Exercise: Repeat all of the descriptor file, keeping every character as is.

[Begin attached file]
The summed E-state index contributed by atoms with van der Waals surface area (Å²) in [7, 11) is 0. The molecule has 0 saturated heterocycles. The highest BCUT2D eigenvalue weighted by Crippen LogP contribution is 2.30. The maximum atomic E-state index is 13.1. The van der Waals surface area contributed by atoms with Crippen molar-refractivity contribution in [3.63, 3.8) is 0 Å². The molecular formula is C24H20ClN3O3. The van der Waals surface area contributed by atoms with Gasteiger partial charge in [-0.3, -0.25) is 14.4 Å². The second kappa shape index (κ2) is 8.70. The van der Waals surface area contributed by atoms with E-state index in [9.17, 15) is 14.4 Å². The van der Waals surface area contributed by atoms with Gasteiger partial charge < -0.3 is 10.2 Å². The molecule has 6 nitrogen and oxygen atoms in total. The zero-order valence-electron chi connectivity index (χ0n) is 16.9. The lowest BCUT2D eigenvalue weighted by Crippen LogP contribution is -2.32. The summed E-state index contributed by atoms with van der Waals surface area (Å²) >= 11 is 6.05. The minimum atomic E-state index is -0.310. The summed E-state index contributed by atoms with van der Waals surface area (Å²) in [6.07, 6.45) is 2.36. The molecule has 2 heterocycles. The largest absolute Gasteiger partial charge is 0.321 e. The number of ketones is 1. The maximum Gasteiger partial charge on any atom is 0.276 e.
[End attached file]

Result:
The summed E-state index contributed by atoms with van der Waals surface area (Å²) in [7, 11) is 0. The molecule has 0 saturated heterocycles. The highest BCUT2D eigenvalue weighted by Crippen LogP contribution is 2.30. The maximum atomic E-state index is 13.1. The van der Waals surface area contributed by atoms with Crippen molar-refractivity contribution in [3.63, 3.8) is 0 Å². The molecular formula is C24H20ClN3O3. The van der Waals surface area contributed by atoms with Gasteiger partial charge in [-0.3, -0.25) is 14.4 Å². The second kappa shape index (κ2) is 8.70. The van der Waals surface area contributed by atoms with E-state index in [9.17, 15) is 14.4 Å². The van der Waals surface area contributed by atoms with Gasteiger partial charge < -0.3 is 10.2 Å². The molecule has 6 nitrogen and oxygen atoms in total. The zero-order valence-electron chi connectivity index (χ0n) is 16.9. The lowest BCUT2D eigenvalue weighted by Crippen LogP contribution is -2.32. The summed E-state index contributed by atoms with van der Waals surface area (Å²) >= 11 is 6.05. The minimum atomic E-state index is -0.310. The summed E-state index contributed by atoms with van der Waals surface area (Å²) in [6.07, 6.45) is 2.36. The molecule has 2 heterocycles. The largest absolute Gasteiger partial charge is 0.321 e. The number of ketones is 1. The maximum Gasteiger partial charge on any atom is 0.276 e.